“The playing group, to Dave’s credit, they all got in behind it and tried to carry that plan through,” he says.
“But again, it’s led by Dave, and I’m not criticising that because at the start of the year I could have walked away and said I didn’t want to play that way. I didn’t do that. I got in behind the head coach like the players did, and ultimately, it’s been to our detriment.
“Have I learned from that? Yes, it’s a big learning that I can take forward into my next role. It doesn’t make me question if I am a good coach. It makes me further believe what I probably already knew.”
Berne doesn’t harbour any resentment to Wessels for how the Rebels’ year unfolded, where they won just three of eight matches in Super Rugby AU. Quite the contrary, in fact.
“He’s a good coach and I think wherever he goes next will be lucky to have him,” Berne says of the man who brought him to the Force and took him to the Rebels.
“A couple of results go slightly different and we’re having a different conversation.”
It’s the story of the Rebels over the past four years.
In 2018 and 2019, the Rebels raced out of the gates only to stumble and never recover. It’s something that’s puzzled the playing group and their coaching staff.
I might not necessarily agree all the time what the head coach is doing, but you’re in behind, you’re supporting, you’re behind the team, you’re all in the same boat rowing the same way.
Berne on his coaching policy
Interestingly though, some players at the Rebels didn’t think highly of Berne as a coach until he joined Cheika at the Wallabies.
“You’re working under a head coach and a certain direction,” Berne says.
“I tried to do the best I could every time in whatever environment and you try to get in behind the head coach and give as much support as you can.
“It’s interesting feedback from players.
“I might not necessarily agree all the time what the head coach is doing, but you’re in behind, you’re supporting, you’re behind the team, you’re all in the same boat rowing the same way.”
Loyal to a fault.
Even still, Berne believes he’s a better coach now than the one who arrived in Melbourne ahead of the 2018 season.
“I think some of the best coaches around the world have experienced both winning and losing and been part of very successful environments,” he reflects. “I returned to Australia from Leinster, where I got to see what first-class high-performance looks like and then I helped the Western Force for a year and arrived at the Rebels where they hadn’t won a game and almost had success.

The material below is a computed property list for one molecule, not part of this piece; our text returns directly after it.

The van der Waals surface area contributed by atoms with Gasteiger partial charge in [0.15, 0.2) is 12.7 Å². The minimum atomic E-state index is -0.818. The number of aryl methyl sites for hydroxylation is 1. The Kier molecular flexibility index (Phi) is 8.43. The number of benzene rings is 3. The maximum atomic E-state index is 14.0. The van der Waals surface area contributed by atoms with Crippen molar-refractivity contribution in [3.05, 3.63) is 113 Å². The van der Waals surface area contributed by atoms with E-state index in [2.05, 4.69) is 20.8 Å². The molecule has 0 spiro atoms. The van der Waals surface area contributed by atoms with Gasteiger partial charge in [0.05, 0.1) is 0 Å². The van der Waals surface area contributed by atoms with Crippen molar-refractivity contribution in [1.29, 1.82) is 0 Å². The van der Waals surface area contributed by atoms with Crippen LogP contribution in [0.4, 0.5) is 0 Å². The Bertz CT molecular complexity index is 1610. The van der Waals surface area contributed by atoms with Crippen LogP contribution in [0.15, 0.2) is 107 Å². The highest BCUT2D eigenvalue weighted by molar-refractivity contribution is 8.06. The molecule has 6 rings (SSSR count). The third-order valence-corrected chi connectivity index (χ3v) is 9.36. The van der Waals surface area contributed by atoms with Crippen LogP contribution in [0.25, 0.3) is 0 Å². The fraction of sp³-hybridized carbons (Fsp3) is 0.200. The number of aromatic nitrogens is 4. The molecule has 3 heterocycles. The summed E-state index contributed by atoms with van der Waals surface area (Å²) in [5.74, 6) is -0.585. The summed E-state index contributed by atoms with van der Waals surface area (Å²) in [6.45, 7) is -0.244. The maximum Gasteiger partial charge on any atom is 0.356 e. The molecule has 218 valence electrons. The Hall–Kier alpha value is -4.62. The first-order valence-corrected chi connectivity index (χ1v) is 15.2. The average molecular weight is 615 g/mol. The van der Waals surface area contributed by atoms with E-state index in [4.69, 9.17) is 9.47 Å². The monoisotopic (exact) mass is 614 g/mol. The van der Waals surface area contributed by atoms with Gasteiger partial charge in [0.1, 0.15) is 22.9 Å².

“But, of course, I back myself. Like Eddie Jones has been sacked by how many clubs? He’s going through that now with England and he’s a rugby coach, so he’ll get sacked at some point as well unless he walks. But he wouldn’t have learned to become the coach he is without those experiences.
“I’m a better coach than I was when I arrived four years ago.”
He has a Wallabies coaching job on his CV too.
“My journey with that is it gave me confidence that I could coach at the highest level,” he says.
Eddie Jones has been sacked by how many clubs? He’s going through that now with England and he’s a rugby coach, so he’ll get sacked at some point as well unless he walks.
Berne on the inevitably of coaching tenures coming to an end
As he fondly remembers too, opposing assistant coach Ian Foster said following the All Blacks’ Bledisloe levelling win in Auckland in 2019: “It’s one-all”.
Berne has been contacted by RA since being let go by the Wallabies. Like Andy Friend in Ireland and Les Kiss in England, Johnson is keeping tabs on Australia’s coaches. It’s something that RA has been guilty of failing to do in the past but no longer, hopefully.
Berne is confident he’ll land a job and understands he’ll have to likely head overseas to find his next job, it’s just a matter of how he presents his CV: Record point score against the All Blacks, or a scoreless result at Eden Park?
Either way, Berne knows it’s not the first or last time his world will be flipped upside down.
After all, he’s in the coaching game.